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If you are worried about your dogs appearance and are considering contacting the police, please ring us first for advice and assistance.

07873 666 778 or 07873 666 779

Dangerous Dogs Act Section 3

This section relates to all dogs of all breeds and breed types.

Section 3 makes it a CRIMINAL offence for ANY dog to be dangerously out of control in a public place and the offence is deemed to have been committed by whoever is in charge of the dog at the time of the offence AND by the owner of the dog whether or not they are present when the offence is committed.

If your dog is in the control of someone other than you at the time of the offence, you may have a defence if you can show that you have good reason to believe that the person is a fit and proper person to be in charge of your dog.

If the dog is owned by a person under the age of 16, or if you leave a dog with a person under the age of 16, the law deems that the head of that persons household is responsible. This is usually the child's parent or guardian.

If, while dangerously out of control, your dog injures a person, then a much greater offence has been committed and the penalties are likely to be higher.

'Dangerously out of control' is defined in law as "any occasion on which there are grounds for reasonable apprehension that a dog will injure any person". This means that a dog may be deemed dangerous even if it does not actually injure someone. If a person reasonably believes that the dog could injure them then there could be grounds for a prosecution.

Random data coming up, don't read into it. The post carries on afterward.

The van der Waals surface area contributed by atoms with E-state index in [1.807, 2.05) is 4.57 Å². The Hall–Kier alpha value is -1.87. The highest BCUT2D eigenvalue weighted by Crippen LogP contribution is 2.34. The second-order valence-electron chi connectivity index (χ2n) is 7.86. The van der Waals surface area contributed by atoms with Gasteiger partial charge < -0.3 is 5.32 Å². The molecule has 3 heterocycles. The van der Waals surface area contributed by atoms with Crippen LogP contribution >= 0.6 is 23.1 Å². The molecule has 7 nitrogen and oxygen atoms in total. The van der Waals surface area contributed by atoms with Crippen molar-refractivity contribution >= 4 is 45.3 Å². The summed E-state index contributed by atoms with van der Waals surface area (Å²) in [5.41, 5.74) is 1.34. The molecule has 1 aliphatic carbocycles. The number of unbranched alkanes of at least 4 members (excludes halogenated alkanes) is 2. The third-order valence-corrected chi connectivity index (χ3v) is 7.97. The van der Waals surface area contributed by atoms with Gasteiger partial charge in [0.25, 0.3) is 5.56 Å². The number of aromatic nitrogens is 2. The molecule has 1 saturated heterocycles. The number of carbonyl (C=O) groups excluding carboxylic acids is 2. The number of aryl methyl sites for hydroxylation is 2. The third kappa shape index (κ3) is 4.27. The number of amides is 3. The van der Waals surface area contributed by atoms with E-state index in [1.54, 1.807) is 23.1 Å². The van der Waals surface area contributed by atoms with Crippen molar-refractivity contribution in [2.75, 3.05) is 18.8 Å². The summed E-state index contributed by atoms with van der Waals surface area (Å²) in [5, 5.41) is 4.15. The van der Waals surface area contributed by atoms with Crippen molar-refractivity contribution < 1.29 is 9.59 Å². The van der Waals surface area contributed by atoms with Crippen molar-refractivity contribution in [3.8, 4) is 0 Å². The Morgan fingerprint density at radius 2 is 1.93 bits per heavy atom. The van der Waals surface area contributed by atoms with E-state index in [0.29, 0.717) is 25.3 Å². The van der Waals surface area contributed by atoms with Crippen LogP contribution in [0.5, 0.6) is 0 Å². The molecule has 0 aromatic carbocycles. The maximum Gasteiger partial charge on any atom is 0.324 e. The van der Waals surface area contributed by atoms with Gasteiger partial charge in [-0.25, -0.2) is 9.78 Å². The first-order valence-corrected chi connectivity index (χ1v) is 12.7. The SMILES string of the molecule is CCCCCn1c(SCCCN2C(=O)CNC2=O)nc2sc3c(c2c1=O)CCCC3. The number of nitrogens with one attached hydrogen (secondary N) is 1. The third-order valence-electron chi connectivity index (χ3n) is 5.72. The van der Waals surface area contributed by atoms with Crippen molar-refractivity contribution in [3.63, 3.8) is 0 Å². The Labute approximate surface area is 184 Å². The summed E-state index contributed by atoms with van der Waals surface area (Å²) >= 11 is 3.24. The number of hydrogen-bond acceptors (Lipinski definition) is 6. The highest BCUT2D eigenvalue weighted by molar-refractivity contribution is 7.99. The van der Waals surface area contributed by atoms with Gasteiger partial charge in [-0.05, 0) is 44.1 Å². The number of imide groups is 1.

Section 3 relates to public places. A public place is defined as "Any street, road, or other place (whether or not enclosed) to which the public have access or are permitted to have access whether for payment or otherwise and includes the common parts of a building containing two or more separate dwellings".

In shared buildings, the stairways and lifts and communal hallways are considered to be a public place.

There have been cases where the inside of a car has been deemed a public place.

Public places are also private places where a dog has no right to be. For example, if your dog enters someone else's home and injures or causes apprehension that it may injure a person.

If you are found guilty of an offence under Section 3, the following penalties may apply.

Dangerously out of control without causing injury to a person:

  • a fine of up to £5000.
  • a prison term not exceeding 6 months.
  • a control order on the dog or destruction of the dog,
  • disqualification from owning an animal for such a period of time as the court deems fit.

Dangerously out of control and causing injury to a person on summary conviction (A hearing before a judge not a jury):

  • fine of up to £5000,
  • a prison term not exceeding 6 months,
  • a control order on the dog or destruction of the dog.
  • disqualification from owning an animal for such a period of time as the court deems fit.

Dangerously out of control and causing injury to a person, conviction on indictment (A hearing before a jury):

  • a fine of up to £5000.
  • a prison term not exceeding 2 years.
  • a control order on the dog or destruction of the dog,
  • a disqualification from owning an animal for such a period of time as the court deems fit.

Control orders can be tailored to address the concerns of each individual case and most commonly include:

  • Neutering the dog if not already done.
  • Muzzling the dog at all times in a public place
  • Keeping the dog on lead at all times in a public place
  • Not allowing the dog to be in control of a person under the age of 16
  • This list is not exhaustive and the courts may order additional measures.